swallow your reading 49 | مرکز تخصصی آیلتس آپادانا | Apadana IELTS Karaj
swallow your reading 49
In exploring the latest data from around the world on gender equality, and if we read any news at all or engage in social media activity, the following is abundantly clear – there is tremendous dissent and vehement disagreement today among people around the world about the status and importance of equality.
It’s abundantly clear that our specific views on these issues are rooted deeply in our own personal and direct experiences, rather than on any data, research or science surrounding the issues. (In other words, if we’ve personally faced discrimination, we know beyond doubt that it exists. But if we haven’t faced it ourselves, we often doubt that it happens.)
Finally both conscious and unconscious gender bias is rampant within us, but most us aren’t aware of it
So, what would be helpful in this dialogue, or in this situation we find ourselves in today where there is a great divide among men and women, and among the people of our country who see things dramatically differently from each other?
If you look up the definition of “Feminism” in the dictionary, you’ll see these statements:
Feminism at its core is about equality of men and women, not “sameness.” So many people offer up the argument that women are not the “same” as men so there can’t be equality. In other words, because their bodies are different (many say “weaker” and smaller), and because men and women have different physical capabilities, these physical differences mean equality is not possible.
It’s critical to understand that “same” does not mean “equal.” The issue here is about equal rights and equal access to opportunities. Men and women don’t have to be the “same” in physicality to have the right to equality. I’d love to see that argument (that women and men aren’t the “same” so they can’t be equal) disappear forever. From my view, it’s a misguided one.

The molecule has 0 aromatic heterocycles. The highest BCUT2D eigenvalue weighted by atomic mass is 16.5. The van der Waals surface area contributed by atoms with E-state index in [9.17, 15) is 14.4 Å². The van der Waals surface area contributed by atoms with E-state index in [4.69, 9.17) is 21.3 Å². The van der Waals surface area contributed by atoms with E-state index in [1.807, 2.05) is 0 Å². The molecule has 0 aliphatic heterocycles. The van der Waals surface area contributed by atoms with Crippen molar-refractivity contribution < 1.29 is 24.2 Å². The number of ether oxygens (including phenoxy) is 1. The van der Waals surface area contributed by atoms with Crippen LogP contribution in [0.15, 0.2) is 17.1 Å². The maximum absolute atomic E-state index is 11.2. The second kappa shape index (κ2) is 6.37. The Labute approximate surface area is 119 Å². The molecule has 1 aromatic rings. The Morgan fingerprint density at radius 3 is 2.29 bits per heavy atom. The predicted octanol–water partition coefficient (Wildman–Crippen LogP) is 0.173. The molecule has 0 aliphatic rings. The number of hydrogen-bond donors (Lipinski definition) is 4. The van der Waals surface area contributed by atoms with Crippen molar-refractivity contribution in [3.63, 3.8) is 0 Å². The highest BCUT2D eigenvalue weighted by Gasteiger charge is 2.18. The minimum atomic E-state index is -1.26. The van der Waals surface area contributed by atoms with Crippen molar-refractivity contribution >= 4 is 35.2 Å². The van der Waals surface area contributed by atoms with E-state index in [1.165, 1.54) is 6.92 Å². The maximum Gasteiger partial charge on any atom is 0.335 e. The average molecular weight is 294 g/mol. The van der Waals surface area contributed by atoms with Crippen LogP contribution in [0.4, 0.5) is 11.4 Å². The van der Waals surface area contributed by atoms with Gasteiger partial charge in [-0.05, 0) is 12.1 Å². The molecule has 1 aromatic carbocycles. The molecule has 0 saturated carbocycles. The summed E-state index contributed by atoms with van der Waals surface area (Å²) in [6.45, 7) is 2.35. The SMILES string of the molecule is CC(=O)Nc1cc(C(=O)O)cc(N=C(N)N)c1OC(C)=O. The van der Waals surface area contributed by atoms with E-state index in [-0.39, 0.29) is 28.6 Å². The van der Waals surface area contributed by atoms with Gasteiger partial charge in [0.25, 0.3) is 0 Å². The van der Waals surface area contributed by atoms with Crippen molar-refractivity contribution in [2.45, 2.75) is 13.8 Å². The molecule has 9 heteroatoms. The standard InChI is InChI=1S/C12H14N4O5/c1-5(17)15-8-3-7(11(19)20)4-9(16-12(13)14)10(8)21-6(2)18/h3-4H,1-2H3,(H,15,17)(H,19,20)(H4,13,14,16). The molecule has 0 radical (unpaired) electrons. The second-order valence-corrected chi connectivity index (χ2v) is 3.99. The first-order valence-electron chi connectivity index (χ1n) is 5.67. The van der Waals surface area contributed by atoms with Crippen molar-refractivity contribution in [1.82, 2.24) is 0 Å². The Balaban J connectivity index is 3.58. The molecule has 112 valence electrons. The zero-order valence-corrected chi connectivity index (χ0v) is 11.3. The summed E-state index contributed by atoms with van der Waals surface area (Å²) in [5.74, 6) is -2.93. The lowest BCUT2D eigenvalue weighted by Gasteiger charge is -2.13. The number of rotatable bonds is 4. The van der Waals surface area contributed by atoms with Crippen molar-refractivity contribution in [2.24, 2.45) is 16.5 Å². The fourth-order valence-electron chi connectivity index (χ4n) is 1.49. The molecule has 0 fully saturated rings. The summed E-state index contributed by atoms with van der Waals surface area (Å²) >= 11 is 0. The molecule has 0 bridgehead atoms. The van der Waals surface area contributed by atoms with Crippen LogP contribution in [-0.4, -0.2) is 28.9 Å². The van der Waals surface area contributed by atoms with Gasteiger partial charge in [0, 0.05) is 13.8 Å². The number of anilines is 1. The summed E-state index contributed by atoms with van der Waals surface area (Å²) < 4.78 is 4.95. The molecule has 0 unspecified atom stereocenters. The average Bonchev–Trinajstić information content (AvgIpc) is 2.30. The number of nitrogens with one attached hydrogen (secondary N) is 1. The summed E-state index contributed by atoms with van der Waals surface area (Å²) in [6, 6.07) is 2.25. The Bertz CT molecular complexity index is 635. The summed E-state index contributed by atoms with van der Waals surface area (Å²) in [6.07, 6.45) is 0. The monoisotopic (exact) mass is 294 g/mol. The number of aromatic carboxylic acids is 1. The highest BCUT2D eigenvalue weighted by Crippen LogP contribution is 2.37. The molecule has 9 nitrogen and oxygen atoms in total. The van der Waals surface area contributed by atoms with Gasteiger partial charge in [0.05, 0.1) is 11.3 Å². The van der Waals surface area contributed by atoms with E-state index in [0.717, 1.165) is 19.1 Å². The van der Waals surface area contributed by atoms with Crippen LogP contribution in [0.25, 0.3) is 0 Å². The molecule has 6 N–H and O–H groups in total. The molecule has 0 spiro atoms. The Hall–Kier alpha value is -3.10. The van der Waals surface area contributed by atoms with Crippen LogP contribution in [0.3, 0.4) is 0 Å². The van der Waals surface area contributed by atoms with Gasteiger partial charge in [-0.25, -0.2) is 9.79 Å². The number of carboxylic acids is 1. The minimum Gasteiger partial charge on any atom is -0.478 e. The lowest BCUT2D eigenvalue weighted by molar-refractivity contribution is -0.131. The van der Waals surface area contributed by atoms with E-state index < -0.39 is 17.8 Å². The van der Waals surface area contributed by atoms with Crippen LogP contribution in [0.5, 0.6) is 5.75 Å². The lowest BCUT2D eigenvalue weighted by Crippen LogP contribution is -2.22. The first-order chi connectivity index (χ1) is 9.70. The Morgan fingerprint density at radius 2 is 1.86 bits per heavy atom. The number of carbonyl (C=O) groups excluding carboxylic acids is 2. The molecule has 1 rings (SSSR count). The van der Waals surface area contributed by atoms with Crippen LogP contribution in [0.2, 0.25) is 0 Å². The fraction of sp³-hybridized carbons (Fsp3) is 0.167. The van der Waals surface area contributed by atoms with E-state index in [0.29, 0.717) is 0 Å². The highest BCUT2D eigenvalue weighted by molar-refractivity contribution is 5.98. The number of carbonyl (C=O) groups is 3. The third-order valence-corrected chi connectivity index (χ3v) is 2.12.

Here’s an example of why: If there were two young boys in a classroom, and one was physically weaker and smaller than the other, would we believe it’s right to keep the weaker, smaller boy from having the same access – to the teacher, to learning, to the computers, to the books and class resources, to other children in the class — because he didn’t have the same physical strength as the other boy?
The vast majority of people I speak to do believe in equal rights for men and women, but the conflict is about how that equality should be achieved. Many resist calling themselves a “feminist” or supporting the feminist “movement.” In fact, just today, a woman commented on my YouTube channel that “feminism is a cancer.”
I believe there are five critical reasons behind this:
Abundantly: in large quantities or amounts
Tremendous: very great in amount or level, or extremely good
Dissent: a strong difference of opinion on a particular subject, especially about an official suggestion or plan or a popular belief
Align: to change something so that it has a correct relationship to something else
Discrimination:treating a person or particular group of people differently, especially in a worse way from the way in which you treat other people, because of their skin colour, sex, sexuality, etc.
Bias: the action of supporting or opposing a particular person or thing in an unfair way, because of allowing personal opinions to influence your judgment
Rampant: (of something bad) getting worse quickly and in an uncontrolled way
Advocacy: public support for an idea, plan, or way of doing something:
Capability: the ability to do something
Misguided: unreasonable or unsuitable because of being based on bad judgment or on wrong information or beliefs
Conflict: an active disagreement between people with opposing opinions or principles
Critical: of the greatest importance to the way things might happen
Overturn: to change something to its opposite condition